Model trains help local ALS Association this weekend

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RENO, Nev. (KOLO) It's almost lunch time and office workers on the third floor of the Airport Gardens office building may have one eye on the clock. But up above their desks, another means of marking the passage of their work day rolls past--a model train--a replica of the Southern Pacific Daylight.

"Sometimes I'll set my watch to it and try to time it or piece out a calculation to see how much track he has," says Scott Menath of Menath Insurance.

The train traverses the entire third floor, peeking in and out of offices, running the length of the atrium.

At somewhere in the neighborhood of 900 feet, it may be the most extensive suspended model railway anywhere. And it's the expression of one man's lifelong passion for trains.

"Whether it's a little train or a big train, it's just a magical thing," says building owner Hawley McLean.

McLean inherited that passion at an early age. When the rest of us were playing with the O gauge set we got for Christmas, he was riding a much larger model around the family backyard in Southern California, behind a stunning real working model steam locomotive his father and family friend Walt Disney built together.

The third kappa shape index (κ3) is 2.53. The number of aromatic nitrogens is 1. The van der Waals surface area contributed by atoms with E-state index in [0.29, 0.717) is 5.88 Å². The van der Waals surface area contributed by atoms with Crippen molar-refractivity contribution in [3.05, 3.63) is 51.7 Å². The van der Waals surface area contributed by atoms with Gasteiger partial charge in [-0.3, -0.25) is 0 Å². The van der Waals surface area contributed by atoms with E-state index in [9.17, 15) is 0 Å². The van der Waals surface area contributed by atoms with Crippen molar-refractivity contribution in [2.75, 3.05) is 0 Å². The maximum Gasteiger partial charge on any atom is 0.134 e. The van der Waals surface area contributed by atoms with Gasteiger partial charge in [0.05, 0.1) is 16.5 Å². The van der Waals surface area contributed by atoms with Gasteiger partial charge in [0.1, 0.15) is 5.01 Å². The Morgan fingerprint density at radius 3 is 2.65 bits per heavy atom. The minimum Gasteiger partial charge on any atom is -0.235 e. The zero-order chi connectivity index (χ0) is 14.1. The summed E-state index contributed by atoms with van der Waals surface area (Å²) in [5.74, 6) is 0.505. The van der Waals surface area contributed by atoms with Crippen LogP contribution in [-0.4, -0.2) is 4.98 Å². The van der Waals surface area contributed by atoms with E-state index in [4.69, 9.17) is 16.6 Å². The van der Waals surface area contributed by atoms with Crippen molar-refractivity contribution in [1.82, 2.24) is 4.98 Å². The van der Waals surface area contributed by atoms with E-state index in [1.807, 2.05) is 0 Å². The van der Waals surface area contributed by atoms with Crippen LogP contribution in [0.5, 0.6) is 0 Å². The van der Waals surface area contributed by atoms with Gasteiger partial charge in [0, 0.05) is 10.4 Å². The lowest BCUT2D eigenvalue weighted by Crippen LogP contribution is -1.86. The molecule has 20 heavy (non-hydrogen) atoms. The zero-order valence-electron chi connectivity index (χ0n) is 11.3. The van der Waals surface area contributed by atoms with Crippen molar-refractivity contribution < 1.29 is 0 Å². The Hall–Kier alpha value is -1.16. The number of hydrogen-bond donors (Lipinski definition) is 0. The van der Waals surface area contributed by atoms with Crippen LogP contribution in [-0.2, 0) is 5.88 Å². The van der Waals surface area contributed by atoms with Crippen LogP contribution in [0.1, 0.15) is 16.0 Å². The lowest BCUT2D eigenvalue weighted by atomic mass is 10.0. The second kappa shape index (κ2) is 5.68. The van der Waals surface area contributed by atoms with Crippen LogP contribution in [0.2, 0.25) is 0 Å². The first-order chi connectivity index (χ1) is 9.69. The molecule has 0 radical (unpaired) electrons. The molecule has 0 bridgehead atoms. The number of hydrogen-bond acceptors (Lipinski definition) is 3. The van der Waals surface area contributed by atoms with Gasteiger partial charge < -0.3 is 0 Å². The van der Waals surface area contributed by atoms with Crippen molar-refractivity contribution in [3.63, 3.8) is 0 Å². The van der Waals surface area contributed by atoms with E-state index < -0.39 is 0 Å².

In fact, that very same engine was just installed in the conference room of his financial services company. It's just been restored by Gardnerville specialist Steve Alley.

It will be parked here; in between outings McLean takes it to other tracks throughout the West.

At this point you may be wondering what McLean's home setup is like.
Well, it's extensive. Various trains roll around and through his Arrowcreek Home on something like 3,000 feet of track.

They pass by structures he's built, in some cases memories from past travels, scale models of mountain resorts in Switzerland, for instance.

And, yes there's a new generation taking part. His two sons have caught the bug. Today they were setting out scale models of cars and people, a finishing touch on the whole display. They're getting ready for a special occasion, this weekend's Annual Water and Rails Tour.

With all of his waiting for him at home, it may be little surprise that it was bound to follow McLean to work.

"I spend more time here so I started looking around and thought 'You know it would be kind of neat to have a train running here."

There were skeptics. After all this is a place of business.

"We put it just in our office and other tenants on the third floor started out joking and said 'Can you run it in our office?" They all wanted it in their office and they just love it."

Menath laughs. "I keep telling Hawley one of these days I'm going to get my own train car, paint it with out logo and get a little free advertising through everyone else's office."

Trains, large and small, seem to bring out the kid in all of us.

"It brings back memories of Christmas, around the Christmas tree and your first train set-up," says McLean.

McLean's model railroads at home and at his office building are stops on this weekend's Water and Rails Tour featuring garden railroads and backyard ponds. It's a fundraiser for the ALS Association.

You'll find more information including tickets and maps by clicking here.